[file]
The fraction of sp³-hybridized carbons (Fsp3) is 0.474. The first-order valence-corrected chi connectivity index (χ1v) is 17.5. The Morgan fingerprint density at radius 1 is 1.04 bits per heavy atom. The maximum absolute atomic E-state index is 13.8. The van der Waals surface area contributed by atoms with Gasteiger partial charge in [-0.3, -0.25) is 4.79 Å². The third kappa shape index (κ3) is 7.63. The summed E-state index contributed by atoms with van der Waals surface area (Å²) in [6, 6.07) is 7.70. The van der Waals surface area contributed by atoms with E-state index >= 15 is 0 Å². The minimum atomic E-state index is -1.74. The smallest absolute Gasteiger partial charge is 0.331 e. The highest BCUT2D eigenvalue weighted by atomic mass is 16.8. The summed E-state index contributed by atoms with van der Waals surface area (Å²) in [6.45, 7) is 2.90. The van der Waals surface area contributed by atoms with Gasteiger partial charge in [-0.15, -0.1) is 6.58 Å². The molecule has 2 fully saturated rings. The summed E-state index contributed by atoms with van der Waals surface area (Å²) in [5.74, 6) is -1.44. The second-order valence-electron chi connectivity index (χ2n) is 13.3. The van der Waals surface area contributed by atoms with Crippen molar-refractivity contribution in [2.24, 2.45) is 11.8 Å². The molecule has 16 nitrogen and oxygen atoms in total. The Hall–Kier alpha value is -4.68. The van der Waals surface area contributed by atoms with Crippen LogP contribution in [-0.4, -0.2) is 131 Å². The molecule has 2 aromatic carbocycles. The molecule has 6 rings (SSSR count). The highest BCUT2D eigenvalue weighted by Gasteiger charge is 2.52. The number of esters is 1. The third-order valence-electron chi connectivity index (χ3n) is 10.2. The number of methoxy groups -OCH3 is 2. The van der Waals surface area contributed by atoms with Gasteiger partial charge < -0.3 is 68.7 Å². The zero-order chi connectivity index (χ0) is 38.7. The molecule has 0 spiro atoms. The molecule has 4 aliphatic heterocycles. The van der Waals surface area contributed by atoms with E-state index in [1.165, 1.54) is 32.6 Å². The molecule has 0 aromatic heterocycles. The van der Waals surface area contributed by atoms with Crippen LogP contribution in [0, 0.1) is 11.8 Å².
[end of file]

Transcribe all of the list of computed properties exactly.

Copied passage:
The fraction of sp³-hybridized carbons (Fsp3) is 0.474. The first-order valence-corrected chi connectivity index (χ1v) is 17.5. The Morgan fingerprint density at radius 1 is 1.04 bits per heavy atom. The maximum absolute atomic E-state index is 13.8. The van der Waals surface area contributed by atoms with Gasteiger partial charge in [-0.3, -0.25) is 4.79 Å². The third kappa shape index (κ3) is 7.63. The summed E-state index contributed by atoms with van der Waals surface area (Å²) in [6, 6.07) is 7.70. The van der Waals surface area contributed by atoms with E-state index >= 15 is 0 Å². The minimum atomic E-state index is -1.74. The smallest absolute Gasteiger partial charge is 0.331 e. The highest BCUT2D eigenvalue weighted by atomic mass is 16.8. The summed E-state index contributed by atoms with van der Waals surface area (Å²) in [6.45, 7) is 2.90. The van der Waals surface area contributed by atoms with Gasteiger partial charge in [-0.15, -0.1) is 6.58 Å². The molecule has 2 fully saturated rings. The summed E-state index contributed by atoms with van der Waals surface area (Å²) in [5.74, 6) is -1.44. The second-order valence-electron chi connectivity index (χ2n) is 13.3. The van der Waals surface area contributed by atoms with Crippen molar-refractivity contribution in [2.24, 2.45) is 11.8 Å². The molecule has 16 nitrogen and oxygen atoms in total. The Hall–Kier alpha value is -4.68. The van der Waals surface area contributed by atoms with Crippen LogP contribution in [-0.4, -0.2) is 131 Å². The molecule has 2 aromatic carbocycles. The molecule has 6 rings (SSSR count). The highest BCUT2D eigenvalue weighted by Gasteiger charge is 2.52. The number of esters is 1. The third-order valence-electron chi connectivity index (χ3n) is 10.2. The number of methoxy groups -OCH3 is 2. The van der Waals surface area contributed by atoms with Gasteiger partial charge < -0.3 is 68.7 Å². The zero-order chi connectivity index (χ0) is 38.7. The molecule has 0 spiro atoms. The molecule has 4 aliphatic heterocycles. The van der Waals surface area contributed by atoms with E-state index in [1.165, 1.54) is 32.6 Å². The molecule has 0 aromatic heterocycles. The van der Waals surface area contributed by atoms with Crippen LogP contribution in [0, 0.1) is 11.8 Å².